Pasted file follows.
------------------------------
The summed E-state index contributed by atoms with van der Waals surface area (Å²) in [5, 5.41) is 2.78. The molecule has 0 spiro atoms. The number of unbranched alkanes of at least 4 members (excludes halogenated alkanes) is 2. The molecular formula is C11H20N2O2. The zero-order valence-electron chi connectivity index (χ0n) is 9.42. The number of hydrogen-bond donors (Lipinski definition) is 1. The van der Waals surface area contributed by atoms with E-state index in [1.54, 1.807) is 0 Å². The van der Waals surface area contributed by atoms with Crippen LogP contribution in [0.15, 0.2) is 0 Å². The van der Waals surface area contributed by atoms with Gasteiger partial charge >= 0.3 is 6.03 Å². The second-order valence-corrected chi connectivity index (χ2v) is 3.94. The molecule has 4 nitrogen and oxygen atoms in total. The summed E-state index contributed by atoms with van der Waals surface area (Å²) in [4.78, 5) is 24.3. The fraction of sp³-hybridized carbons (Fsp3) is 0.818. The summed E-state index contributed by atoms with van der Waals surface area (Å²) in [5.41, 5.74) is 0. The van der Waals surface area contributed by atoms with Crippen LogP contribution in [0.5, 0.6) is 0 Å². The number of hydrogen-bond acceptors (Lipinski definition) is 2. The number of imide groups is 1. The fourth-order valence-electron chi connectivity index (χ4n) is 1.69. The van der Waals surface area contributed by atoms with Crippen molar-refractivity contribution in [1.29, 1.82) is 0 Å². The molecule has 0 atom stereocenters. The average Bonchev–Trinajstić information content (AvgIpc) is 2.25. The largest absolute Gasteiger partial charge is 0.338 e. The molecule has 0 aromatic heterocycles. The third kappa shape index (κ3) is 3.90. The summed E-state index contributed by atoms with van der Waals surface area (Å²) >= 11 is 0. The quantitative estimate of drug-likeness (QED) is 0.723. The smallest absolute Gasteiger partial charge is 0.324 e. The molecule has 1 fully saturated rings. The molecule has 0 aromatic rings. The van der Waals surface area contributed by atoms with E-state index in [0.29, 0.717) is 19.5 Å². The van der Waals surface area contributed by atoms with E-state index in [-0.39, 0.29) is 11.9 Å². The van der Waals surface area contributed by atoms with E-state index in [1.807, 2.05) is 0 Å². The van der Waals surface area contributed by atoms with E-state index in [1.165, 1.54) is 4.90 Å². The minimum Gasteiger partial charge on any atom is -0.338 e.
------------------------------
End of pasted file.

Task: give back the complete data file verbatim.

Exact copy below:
The summed E-state index contributed by atoms with van der Waals surface area (Å²) in [5, 5.41) is 2.78. The molecule has 0 spiro atoms. The number of unbranched alkanes of at least 4 members (excludes halogenated alkanes) is 2. The molecular formula is C11H20N2O2. The zero-order valence-electron chi connectivity index (χ0n) is 9.42. The number of hydrogen-bond donors (Lipinski definition) is 1. The van der Waals surface area contributed by atoms with E-state index in [1.54, 1.807) is 0 Å². The van der Waals surface area contributed by atoms with Crippen LogP contribution in [0.15, 0.2) is 0 Å². The van der Waals surface area contributed by atoms with Gasteiger partial charge >= 0.3 is 6.03 Å². The second-order valence-corrected chi connectivity index (χ2v) is 3.94. The molecule has 4 nitrogen and oxygen atoms in total. The summed E-state index contributed by atoms with van der Waals surface area (Å²) in [4.78, 5) is 24.3. The fraction of sp³-hybridized carbons (Fsp3) is 0.818. The summed E-state index contributed by atoms with van der Waals surface area (Å²) in [5.41, 5.74) is 0. The van der Waals surface area contributed by atoms with Crippen LogP contribution in [0.5, 0.6) is 0 Å². The number of hydrogen-bond acceptors (Lipinski definition) is 2. The number of imide groups is 1. The fourth-order valence-electron chi connectivity index (χ4n) is 1.69. The van der Waals surface area contributed by atoms with Crippen molar-refractivity contribution in [1.29, 1.82) is 0 Å². The molecule has 0 atom stereocenters. The average Bonchev–Trinajstić information content (AvgIpc) is 2.25. The largest absolute Gasteiger partial charge is 0.338 e. The molecule has 0 aromatic heterocycles. The third kappa shape index (κ3) is 3.90. The summed E-state index contributed by atoms with van der Waals surface area (Å²) >= 11 is 0. The quantitative estimate of drug-likeness (QED) is 0.723. The smallest absolute Gasteiger partial charge is 0.324 e. The molecule has 1 fully saturated rings. The molecule has 0 aromatic rings. The van der Waals surface area contributed by atoms with E-state index in [0.29, 0.717) is 19.5 Å². The van der Waals surface area contributed by atoms with E-state index in [-0.39, 0.29) is 11.9 Å². The van der Waals surface area contributed by atoms with E-state index in [1.807, 2.05) is 0 Å². The van der Waals surface area contributed by atoms with E-state index in [1.165, 1.54) is 4.90 Å². The minimum Gasteiger partial charge on any atom is -0.338 e.